Balthazar restaurant in New York carries a lot of meaning at Prosek Partners. About half of our firm had their first interview there, with me, over breakfast. Keith McNally’s well-known spot is around the corner from my former apartment and always provided a great atmosphere for morning conversation. So when Balthazar opened in London, I was excited to check it out.
This week, while visiting my colleagues across the pond, I had an opportunity to pop in and see Balthazar London firsthand. And when I walked through the door I was utterly shocked. The place is an exact replica - to the point where I kept thinking I'd be walking out on Spring Street upon leaving.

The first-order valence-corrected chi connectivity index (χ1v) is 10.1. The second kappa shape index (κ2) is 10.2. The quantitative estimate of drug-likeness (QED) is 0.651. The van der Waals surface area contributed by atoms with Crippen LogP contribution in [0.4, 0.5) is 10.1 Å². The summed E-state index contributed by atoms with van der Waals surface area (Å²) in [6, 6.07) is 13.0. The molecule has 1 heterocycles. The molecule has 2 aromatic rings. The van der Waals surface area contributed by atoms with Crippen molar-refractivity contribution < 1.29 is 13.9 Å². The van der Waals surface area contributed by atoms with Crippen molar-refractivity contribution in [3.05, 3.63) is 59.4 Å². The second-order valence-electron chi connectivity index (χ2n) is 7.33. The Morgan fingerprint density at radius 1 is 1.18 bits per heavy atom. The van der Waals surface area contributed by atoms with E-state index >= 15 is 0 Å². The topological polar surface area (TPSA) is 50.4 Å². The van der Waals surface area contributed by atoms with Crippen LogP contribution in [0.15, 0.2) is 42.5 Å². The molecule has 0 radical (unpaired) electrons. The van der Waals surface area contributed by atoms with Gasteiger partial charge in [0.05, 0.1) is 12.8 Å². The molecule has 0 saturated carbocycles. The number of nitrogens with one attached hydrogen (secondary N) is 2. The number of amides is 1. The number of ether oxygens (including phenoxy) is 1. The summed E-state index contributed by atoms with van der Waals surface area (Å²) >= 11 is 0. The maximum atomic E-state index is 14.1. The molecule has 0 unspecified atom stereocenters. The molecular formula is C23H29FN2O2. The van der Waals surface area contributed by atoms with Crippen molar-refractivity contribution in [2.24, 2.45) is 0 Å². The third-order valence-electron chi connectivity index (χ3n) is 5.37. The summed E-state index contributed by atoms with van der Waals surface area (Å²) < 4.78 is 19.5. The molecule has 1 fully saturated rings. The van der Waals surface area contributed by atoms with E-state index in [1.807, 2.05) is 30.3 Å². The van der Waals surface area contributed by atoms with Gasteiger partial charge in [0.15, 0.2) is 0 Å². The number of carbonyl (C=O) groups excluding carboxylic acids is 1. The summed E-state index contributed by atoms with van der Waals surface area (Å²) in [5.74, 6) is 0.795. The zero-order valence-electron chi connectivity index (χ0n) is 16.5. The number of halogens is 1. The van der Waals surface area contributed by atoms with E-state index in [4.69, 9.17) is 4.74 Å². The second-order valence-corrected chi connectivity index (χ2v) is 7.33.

As I stepped back and thought about the experience, I was struck by the fact that Balthazar truly is a masterful example of how to maintain consistent brand standards. McNally has matched every light bulb, napkin and booth and the menu is the same. I should be impressed (our profession is obsessed with consistent brand standards, right?), but I couldn't help thinking that some small nod to the differences between New York and London and the cultures of the British and American people would be appropriate. For example should the shrimp on the menu in London not be called prawns? And despite London vernacular, the frites weren't called chips.
I walked away feeling both awestruck and unsettled. For a marketer like me, that is an oxymoron-like emotion, one that has left me still thinking about the Balthazar double take.